Geeks have been so used to hearing about how open systems beat out close systems that they seem surprisingly blind to what I see is an obvious evolution in the web into which closed systems are winning. The 90’s were all about tearing down of walls and openness and standards ruling the roost. The Internet beat AOL, Bittorrent beat RIAA, reddit and digg are beating the New York Times. It’s easy to conclude from this that, on a long enough timeline, open systems always prevail.

But what I see is a shift in the opposite direction in which we increasingly depend more on facebook, the iPhone and other closed, managed services. I’m not quite prepared to stake my thinking on a single answer at this point but it seems to be based a lot on a closed service’s greater ability to create a compelling user experience and a shift in technological maturity which has made this a greater selling point.

I had the chance to use a Windows Mobile phone for 2 weeks and the user experience was absolutely shockingly abysmal compared to my iPhone. When I talked to Windows Mobile defenders about this, they inevitably raise the ability to use it as a wireless AP and as a turn by turn navigation device and have background programs and as a freaking multimedia message sender but I think such concerns are becoming increasingly more irrelevant to a larger proportion of the population. What’s compelling about the iPhone is that the things it can do, it does beautifully and that it has the fortitude to do what it took to make that experience compelling. Unfortunately, compelling user experiences are sometimes at odds with freedom.

Freedom also means the freedom to be mediocre and there’s frankly a lot of windows mobile apps which are shockingly poorly made. Freedom also means freedom to build complex things which require a complex abstraction to support them. Apple’s decision to have one program running at a time is restrictive but it also means it never needs to expose manual memory management to the user.

As a developer, I’m appaled at the arrogance and tone deafness that Apple treats the developer community but I also recognise that these are some of the eggs Apple has to break to make a compelling user experience omlette. Other phone manufacturers still seem to be missing the point and are now bending over backwards to emphasize how open and free they are without realising that’s precisely why people abandoned such platforms as unusable.

Responses

  1. Chris Messina says:

    April 23rd, 2009 at 4:30 am (#)

    This is certainly something that I’m personally sensitive to, and think that it’ll take something of a generational shift to get towards better-design open platforms. One of the things that “open” tends towards is the “middle”, since, in order to get more people to contribute, you’ve got to make political compromises in order to gain a wider following.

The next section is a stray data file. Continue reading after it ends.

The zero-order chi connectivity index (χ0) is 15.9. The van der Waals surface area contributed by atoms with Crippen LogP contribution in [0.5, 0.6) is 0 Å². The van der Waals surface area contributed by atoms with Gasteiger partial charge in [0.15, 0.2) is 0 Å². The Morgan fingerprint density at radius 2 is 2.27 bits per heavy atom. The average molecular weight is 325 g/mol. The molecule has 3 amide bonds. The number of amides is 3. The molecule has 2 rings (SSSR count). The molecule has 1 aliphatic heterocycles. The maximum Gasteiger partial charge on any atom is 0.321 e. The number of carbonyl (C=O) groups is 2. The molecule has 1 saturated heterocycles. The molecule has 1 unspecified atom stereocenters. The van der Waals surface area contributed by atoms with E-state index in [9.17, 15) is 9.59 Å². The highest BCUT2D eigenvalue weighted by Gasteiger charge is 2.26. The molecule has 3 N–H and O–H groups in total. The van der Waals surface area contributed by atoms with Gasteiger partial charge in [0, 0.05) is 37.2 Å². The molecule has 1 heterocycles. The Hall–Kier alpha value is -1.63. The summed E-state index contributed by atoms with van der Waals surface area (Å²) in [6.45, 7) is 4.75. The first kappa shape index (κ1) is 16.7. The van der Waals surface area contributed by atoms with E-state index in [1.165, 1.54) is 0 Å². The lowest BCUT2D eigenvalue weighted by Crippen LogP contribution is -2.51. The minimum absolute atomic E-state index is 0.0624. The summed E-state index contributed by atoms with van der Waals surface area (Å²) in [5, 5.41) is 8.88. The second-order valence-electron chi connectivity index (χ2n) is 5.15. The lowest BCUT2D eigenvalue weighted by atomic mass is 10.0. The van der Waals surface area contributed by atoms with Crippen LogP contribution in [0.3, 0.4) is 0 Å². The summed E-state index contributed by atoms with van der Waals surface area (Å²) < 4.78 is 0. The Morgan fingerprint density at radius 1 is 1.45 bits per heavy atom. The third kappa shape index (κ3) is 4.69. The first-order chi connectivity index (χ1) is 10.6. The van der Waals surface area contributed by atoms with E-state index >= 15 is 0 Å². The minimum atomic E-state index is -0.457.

Oftentimes this means adding more and more features rather than cutting (or, in writing terms, “editing”). I think a balance between app- and plugin-based platforms is necessary, so you need to find that sweet spot between meeting the baseline needs of a wide audience (motivating developers to want to build on your platform) and providing enough surface areas for devs to hook into that they can build satisfying extensions (see Firefox, Ubiquity and/or Adium).

    That said, design succeeds where there is a vision that is checked against a broad reality. I think Apple is succeeding here, and happens to provide a built-in income model as well (whereas the Mozilla community does not).

    Worth considering, for sure.

  2. Chris Messina says:

    April 22nd, 2009 at 8:30 pm (#)

    This is certainly something that I’m personally sensitive to, and think that it’ll take something of a generational shift to get towards better-design open platforms. One of the things that “open” tends towards is the “middle”, since, in order to get more people to contribute, you’ve got to make political compromises in order to gain a wider following.

    Oftentimes this means adding more and more features rather than cutting (or, in writing terms, “editing”). I think a balance between app- and plugin-based platforms is necessary, so you need to find that sweet spot between meeting the baseline needs of a wide audience (motivating developers to want to build on your platform) and providing enough surface areas for devs to hook into that they can build satisfying extensions (see Firefox, Ubiquity and/or Adium).

    That said, design succeeds where there is a vision that is checked against a broad reality. I think Apple is succeeding here, and happens to provide a built-in income model as well (whereas the Mozilla community does not).

    Worth considering, for sure.

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